An affair can be devastating for most people; there’s the pain and agony brought on by that sense of betrayal and one’s mind can be filled with a billion questions and starting with, “Why?” Even if the relationship isn’t thrown away when the affair is uncovered, what remains is rife with difficulties, including a lack of trust and feelings of inadequacy and impotency, making staying together a very hard thing to do.
Can one survive an affair? It is possible if you can find a way to look at things logically instead of emotionally and beginning with the often painful task of finding out why the affair happened in the first place. See, we all get into relationships and with the thought that any cheating isn’t ever supposed to happen but also hiding in the back of our minds is that latent fear of infidelity crashing the party and, for most, ruining all of our dreams. We think that there should never be a reason for an affair and that there can never be an excuse for such things… right up to the point where you see the reality of it all, that there’s always a reason, excusable or not.
In my opinion, on of the first rules of being in a relationship is, “If you don’t take care of your man/woman, someone else can and will.” So, the first step to surviving and recovering from an affair is to find out how, why, when, and where this failed. It’s not about assigning blame so much as it is uncovering the root cause of the situation and, no, it’s not going to feel good to dig through everything to get to the root cause and then effect repairs so that (a) this doesn’t happen again and (b) your life together can continue to move forward. If you let your emotions run things, well, you’re fucked – there’s no other way to put it; the emotional shit storm will “force” you to end a relationship and one that, up until this critical moment, was a good relationship. Your emotions will get you to believe that things are beyond salvage and, well, folks, your emotions aren’t telling you the truth; they won’t allow you to hear or accept the truth and as painful as it can be, if you want to save things, you have to hear the truth and accept it – and then work together to effect the changes that are necessary if you don’t want to – or even can’t – throw your relationship away.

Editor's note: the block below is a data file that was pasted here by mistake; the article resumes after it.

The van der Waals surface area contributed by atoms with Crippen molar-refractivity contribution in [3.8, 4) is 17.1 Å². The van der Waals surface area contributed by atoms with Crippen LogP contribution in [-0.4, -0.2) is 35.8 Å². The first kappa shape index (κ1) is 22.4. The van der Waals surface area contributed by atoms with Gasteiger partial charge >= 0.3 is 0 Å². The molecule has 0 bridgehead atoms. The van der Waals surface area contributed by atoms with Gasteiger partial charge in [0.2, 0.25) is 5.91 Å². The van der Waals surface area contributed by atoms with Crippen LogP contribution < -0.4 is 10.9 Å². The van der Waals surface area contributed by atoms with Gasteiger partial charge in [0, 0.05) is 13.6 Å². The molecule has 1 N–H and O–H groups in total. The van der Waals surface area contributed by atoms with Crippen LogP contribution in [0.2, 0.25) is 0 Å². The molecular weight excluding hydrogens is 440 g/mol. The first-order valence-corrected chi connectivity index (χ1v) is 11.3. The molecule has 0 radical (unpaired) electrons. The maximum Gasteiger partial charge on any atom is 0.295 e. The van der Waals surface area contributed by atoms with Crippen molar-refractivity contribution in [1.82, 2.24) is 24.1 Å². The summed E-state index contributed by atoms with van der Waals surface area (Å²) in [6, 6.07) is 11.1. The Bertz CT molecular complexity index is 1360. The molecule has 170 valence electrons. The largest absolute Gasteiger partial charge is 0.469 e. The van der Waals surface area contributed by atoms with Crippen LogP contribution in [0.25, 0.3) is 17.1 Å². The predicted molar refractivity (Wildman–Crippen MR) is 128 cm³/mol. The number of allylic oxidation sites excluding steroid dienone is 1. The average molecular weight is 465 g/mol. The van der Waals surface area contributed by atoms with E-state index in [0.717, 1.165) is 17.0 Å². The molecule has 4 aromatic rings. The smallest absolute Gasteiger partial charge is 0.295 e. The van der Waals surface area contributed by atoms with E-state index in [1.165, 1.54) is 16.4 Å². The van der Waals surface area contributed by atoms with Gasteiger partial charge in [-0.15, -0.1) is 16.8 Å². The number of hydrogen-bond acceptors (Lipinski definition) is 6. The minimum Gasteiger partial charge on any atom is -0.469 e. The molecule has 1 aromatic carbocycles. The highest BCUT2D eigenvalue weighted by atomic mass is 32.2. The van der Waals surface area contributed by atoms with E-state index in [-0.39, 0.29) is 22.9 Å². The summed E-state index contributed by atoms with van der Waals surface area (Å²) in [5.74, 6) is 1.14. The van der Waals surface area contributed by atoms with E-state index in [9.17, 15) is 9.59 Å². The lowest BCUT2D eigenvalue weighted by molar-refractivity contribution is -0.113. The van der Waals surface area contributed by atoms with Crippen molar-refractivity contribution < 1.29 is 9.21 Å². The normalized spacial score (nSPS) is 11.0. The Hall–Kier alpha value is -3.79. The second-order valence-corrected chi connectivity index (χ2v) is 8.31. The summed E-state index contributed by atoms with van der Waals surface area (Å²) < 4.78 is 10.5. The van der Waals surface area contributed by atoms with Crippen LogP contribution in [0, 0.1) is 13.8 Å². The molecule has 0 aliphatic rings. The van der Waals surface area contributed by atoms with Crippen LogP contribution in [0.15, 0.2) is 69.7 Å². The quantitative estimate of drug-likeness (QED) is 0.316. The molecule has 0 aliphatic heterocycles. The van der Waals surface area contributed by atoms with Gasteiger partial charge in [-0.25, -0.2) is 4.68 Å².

If you’re the one who got cheated on, here’s an important thing to keep in mind: Just because you don’t think the “cheater” had a reason for cheating that makes sense doesn’t mean they don’t have a reason and one that makes sense to them. If you’re the one who cheated, well, you know good and damned well why you did and you’d better find a way to put that reason on the table and, no, lying about that reason isn’t going to serve anyone’s purpose because resolving this will never happen if the awful truth doesn’t come out. Neither of you can adopt the position that this cannot be remedied and, yes, we are all led to believe that it cannot ever be fixed.
And, yes, when the reasons are revealed, if you don’t believe that shit just happens, well, change your mind about that one – because it does just happen. Yeah, we look at this as someone being weak-minded and unable to resist temptation… but this can happen to the most strong-willed of us, too. Yes, even when shit happens, there’s a conscious decision to allow things to proceed but if you can wrap your head around how chemistry works and the power of it (and most people can’t), you can better understand how shit can happen to anyone and at any time. Sure, if it never happens, you can say that you’ve dodged the bullet and this is always good… but just don’t ever fool yourself into believing that it can’t ever happen.